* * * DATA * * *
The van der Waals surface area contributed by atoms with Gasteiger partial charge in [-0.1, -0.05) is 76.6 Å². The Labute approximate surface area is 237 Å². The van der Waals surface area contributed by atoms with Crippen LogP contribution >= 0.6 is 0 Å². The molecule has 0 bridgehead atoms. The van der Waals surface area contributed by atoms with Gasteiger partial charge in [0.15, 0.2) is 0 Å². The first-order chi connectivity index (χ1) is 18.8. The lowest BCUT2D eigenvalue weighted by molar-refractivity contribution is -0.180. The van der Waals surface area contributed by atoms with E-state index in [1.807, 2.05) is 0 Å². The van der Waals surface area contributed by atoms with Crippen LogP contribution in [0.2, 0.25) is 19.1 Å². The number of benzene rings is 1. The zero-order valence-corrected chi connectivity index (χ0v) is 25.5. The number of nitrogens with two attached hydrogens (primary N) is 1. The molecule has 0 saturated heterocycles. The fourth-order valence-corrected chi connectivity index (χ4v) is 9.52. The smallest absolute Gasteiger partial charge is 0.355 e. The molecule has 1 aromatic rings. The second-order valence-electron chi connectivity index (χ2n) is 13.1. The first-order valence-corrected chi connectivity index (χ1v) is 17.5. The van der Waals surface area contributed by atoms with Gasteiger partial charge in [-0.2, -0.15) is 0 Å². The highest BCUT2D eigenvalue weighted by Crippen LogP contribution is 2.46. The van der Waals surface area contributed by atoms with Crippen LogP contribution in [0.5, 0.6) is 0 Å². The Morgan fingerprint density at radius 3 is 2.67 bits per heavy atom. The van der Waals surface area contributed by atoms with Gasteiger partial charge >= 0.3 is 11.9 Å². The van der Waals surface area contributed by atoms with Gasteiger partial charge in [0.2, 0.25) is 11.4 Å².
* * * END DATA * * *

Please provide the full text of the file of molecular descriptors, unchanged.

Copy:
The van der Waals surface area contributed by atoms with Gasteiger partial charge in [-0.1, -0.05) is 76.6 Å². The Labute approximate surface area is 237 Å². The van der Waals surface area contributed by atoms with Crippen LogP contribution >= 0.6 is 0 Å². The molecule has 0 bridgehead atoms. The van der Waals surface area contributed by atoms with Gasteiger partial charge in [0.15, 0.2) is 0 Å². The first-order chi connectivity index (χ1) is 18.8. The lowest BCUT2D eigenvalue weighted by molar-refractivity contribution is -0.180. The van der Waals surface area contributed by atoms with E-state index in [1.807, 2.05) is 0 Å². The van der Waals surface area contributed by atoms with Crippen LogP contribution in [0.2, 0.25) is 19.1 Å². The number of benzene rings is 1. The zero-order valence-corrected chi connectivity index (χ0v) is 25.5. The number of nitrogens with two attached hydrogens (primary N) is 1. The molecule has 0 saturated heterocycles. The fourth-order valence-corrected chi connectivity index (χ4v) is 9.52. The smallest absolute Gasteiger partial charge is 0.355 e. The molecule has 1 aromatic rings. The second-order valence-electron chi connectivity index (χ2n) is 13.1. The first-order valence-corrected chi connectivity index (χ1v) is 17.5. The van der Waals surface area contributed by atoms with Gasteiger partial charge in [-0.2, -0.15) is 0 Å². The highest BCUT2D eigenvalue weighted by Crippen LogP contribution is 2.46. The van der Waals surface area contributed by atoms with Crippen LogP contribution in [0.5, 0.6) is 0 Å². The Morgan fingerprint density at radius 3 is 2.67 bits per heavy atom. The van der Waals surface area contributed by atoms with Gasteiger partial charge >= 0.3 is 11.9 Å². The van der Waals surface area contributed by atoms with Gasteiger partial charge in [0.2, 0.25) is 11.4 Å².